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PARIS – In rescuing Francis Coquelin from the twilight zone of a football career that seemed fast-tracked to nowhere, Arsene Wenger also helped to save himself.
Angry fans booing and insulting the Arsenal manager as he boarded a train after a 3-2 defeat at Stoke on Dec. 6 marked the ugly low point of this Premier League campaign. No amount of frustration can ever excuse the vile and boorish behavior toward such a tireless servant of the game.
Yet that next week, Wenger took one of the key decisions which have helped turn Arsenal's season around. It was Thursday night. Coquelin was at home watching television when his phone rang. Arsenal, which previously had scant use for the defensive midfielder, sending the Frenchman out on loan to Freiburg in Germany and then to Charlton in the second-tier English league, had players injured and needed him back. Immediately.
Two days later, having prepared with Charlton for a weekend game against Blackpool, Coquelin instead found himself taking the field for Arsenal in a 4-1 victory over Newcastle, coming on as a late substitute for Alexis Sanchez.
The rest, as they say, is history. Arsenal is since unbeaten in the league at its Emirates Stadium and has lost just twice away. From wallowing outside the Champions League qualification places, Arsenal travels to Burnley this Saturday looking to consolidate its climb to second behind champion-in-waiting Chelsea.
Jose Mourinho's men would have to fritter away their seven-point lead and Arsenal win its seven remaining games for Wenger to clasp hands on the trophy for the first time since 2004. That isn't going to happen. But a strong finish from Arsenal would keep Chelsea honest and arrest the Gunners' trend of meek endings in four of the last five seasons. If Arsenal also retains the FA Cup — it plays Reading on April 18 for a place in the final — Wenger could embark next season on his 20th campaign in London with realistic hopes of winning a fourth Premier League title with the club.
The Hollywood-esque renaissance of Coquelin — previously under-appreciated, the 23-year-old has become a regular starter since a 2-1 victory at West Ham on Dec. 28 — isn't the only reason for Arsenal's recovery from a ho-hum opening third of the season, with only four wins in its first 12 games. Olivier Giroud's 12 league goals since mid-December and his neat flicks and passes to teammates have been vital, too. Wenger's most costly recruit, Mesut Ozil, is also looking far more committed to the Arsenal cause now.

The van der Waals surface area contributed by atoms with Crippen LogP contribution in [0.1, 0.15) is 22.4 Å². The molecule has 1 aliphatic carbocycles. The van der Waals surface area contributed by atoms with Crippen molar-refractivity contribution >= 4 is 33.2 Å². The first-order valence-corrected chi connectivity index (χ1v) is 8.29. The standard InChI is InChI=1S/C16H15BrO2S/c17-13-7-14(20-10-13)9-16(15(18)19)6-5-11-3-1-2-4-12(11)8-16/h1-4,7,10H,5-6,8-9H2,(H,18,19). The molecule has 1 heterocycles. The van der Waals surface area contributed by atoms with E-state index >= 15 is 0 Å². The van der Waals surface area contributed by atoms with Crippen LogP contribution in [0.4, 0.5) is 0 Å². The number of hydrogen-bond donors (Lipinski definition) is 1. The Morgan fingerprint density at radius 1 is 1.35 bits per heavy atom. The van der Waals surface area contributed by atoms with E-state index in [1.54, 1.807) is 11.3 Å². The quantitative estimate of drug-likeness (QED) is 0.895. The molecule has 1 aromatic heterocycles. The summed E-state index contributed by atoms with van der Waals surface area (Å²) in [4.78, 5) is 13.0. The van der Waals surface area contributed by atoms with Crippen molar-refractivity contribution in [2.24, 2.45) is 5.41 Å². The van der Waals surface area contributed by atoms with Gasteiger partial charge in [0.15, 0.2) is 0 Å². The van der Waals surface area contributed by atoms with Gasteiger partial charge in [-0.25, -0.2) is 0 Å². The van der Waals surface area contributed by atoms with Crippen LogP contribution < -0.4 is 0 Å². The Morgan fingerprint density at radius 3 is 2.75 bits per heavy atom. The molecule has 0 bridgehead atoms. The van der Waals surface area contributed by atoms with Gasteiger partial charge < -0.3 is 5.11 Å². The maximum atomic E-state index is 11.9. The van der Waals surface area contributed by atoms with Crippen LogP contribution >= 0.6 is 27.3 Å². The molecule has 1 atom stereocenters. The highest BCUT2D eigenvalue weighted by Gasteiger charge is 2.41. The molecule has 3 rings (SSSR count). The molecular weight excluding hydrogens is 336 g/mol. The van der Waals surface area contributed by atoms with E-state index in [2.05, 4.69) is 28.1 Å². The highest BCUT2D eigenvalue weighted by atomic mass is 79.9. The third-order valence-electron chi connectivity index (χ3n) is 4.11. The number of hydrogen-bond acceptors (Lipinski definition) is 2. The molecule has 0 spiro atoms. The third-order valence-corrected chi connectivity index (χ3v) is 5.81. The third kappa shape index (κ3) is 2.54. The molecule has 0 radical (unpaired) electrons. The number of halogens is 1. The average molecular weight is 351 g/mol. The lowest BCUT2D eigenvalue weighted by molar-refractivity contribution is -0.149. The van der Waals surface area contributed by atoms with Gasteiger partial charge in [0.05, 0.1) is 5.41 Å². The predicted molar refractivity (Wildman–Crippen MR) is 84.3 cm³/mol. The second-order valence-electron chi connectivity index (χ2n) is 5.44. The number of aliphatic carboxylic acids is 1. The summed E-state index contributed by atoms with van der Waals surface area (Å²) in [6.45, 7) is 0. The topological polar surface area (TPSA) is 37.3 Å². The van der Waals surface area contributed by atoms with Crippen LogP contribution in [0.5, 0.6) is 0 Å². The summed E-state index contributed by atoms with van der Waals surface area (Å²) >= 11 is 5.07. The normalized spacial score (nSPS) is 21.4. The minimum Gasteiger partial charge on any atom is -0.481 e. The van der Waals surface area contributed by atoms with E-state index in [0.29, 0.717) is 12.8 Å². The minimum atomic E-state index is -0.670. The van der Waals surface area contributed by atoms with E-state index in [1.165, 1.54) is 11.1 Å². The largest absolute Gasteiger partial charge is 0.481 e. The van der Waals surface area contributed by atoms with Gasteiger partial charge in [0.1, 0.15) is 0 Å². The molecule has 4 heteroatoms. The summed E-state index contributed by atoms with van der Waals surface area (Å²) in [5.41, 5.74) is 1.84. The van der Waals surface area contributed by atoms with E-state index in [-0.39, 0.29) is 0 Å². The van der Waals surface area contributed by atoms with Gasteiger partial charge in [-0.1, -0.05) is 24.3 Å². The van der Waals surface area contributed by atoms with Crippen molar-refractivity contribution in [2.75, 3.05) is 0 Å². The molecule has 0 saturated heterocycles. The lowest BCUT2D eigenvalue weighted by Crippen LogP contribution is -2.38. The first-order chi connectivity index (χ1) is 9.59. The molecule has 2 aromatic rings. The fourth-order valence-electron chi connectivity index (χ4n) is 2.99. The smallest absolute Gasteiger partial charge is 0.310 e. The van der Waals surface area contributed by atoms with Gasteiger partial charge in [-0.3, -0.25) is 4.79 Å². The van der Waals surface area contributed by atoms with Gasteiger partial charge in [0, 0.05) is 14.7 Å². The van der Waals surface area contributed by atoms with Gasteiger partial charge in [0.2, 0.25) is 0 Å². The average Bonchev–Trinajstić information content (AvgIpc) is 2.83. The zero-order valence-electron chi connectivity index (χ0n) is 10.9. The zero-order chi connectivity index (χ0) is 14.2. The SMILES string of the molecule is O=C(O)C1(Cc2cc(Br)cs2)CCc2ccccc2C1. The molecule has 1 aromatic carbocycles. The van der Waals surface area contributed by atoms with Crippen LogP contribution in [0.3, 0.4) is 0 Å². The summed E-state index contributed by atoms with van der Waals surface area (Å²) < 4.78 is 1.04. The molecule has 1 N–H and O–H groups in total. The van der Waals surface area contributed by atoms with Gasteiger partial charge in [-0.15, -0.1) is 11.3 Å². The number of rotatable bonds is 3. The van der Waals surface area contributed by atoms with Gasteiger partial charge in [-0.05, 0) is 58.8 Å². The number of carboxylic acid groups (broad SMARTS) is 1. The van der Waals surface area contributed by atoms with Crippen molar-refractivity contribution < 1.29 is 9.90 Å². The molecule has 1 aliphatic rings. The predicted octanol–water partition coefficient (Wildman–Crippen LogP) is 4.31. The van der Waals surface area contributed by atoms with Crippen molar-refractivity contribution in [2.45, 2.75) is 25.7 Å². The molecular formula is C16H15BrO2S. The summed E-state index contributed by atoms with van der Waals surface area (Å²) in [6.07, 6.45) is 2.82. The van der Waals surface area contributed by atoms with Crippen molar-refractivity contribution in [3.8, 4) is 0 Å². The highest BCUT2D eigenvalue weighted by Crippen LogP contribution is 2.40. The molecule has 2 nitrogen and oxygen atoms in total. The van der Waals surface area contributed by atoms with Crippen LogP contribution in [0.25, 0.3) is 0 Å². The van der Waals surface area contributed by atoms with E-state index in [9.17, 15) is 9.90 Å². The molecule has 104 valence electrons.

It was expediency, with injuries to his midfield first choices of Mikel Arteta, Aaron Ramsey and Jack Wilshere, that forced Wenger to recall Coquelin in December and not because of some managerial brainwave. Wenger later acknowledged that he had even been thinking of letting Coquelin, who had just months left on his Arsenal contract, move to another club. However, necessity proved the mother of invention.
The way Wenger has deployed Coquelin as a breakwater of extra protection in front of his defense has been smart and shows that, after more than 1,000 games in charge at Arsenal, the 65-year-old is still capable of new tricks. That was particularly true in a 2-0 victory at Manchester City, the outgoing league champion, on Jan. 18. There, the penny seemingly dropped with Wenger that Arsenal needed to temper its gung-ho attacking style that can leave it vulnerable at the back, especially against the quickest and most dangerous teams.
Positioned between Arsenal's midfield and its disciplined back four, Coquelin impressed with clearances, interceptions and energy that robbed City of space and time to create chances. He showed leadership, too, bawling at teammates to calm down and do better. He did not look like a player for whom time had been running out at Arsenal. He did look like a player absolutely determined to no longer be an afterthought at the club that gave him his debut as a teenager in 2008 but since not found much use for him.
"When you wait for such a long time to get your chance and you get it . the human being is a strange animal: the more you have suffered before, the more you enjoy it," Wenger mused last month about Coquelin. "He has gone through a lot of doubt, questioning himself, certainly at many times being discouraged that he didn't get a chance. Now that he has a chance he doesn't want to let it slip away."
The reward: a new long-term contract that Coquelin signed with Arsenal in February. Good things, it seems, really can come to those who wait.
John Leicester is an international sports columnist for The Associated Press. Write to him at firstname.lastname@example.org or follow him at http://twitter.com/johnleicester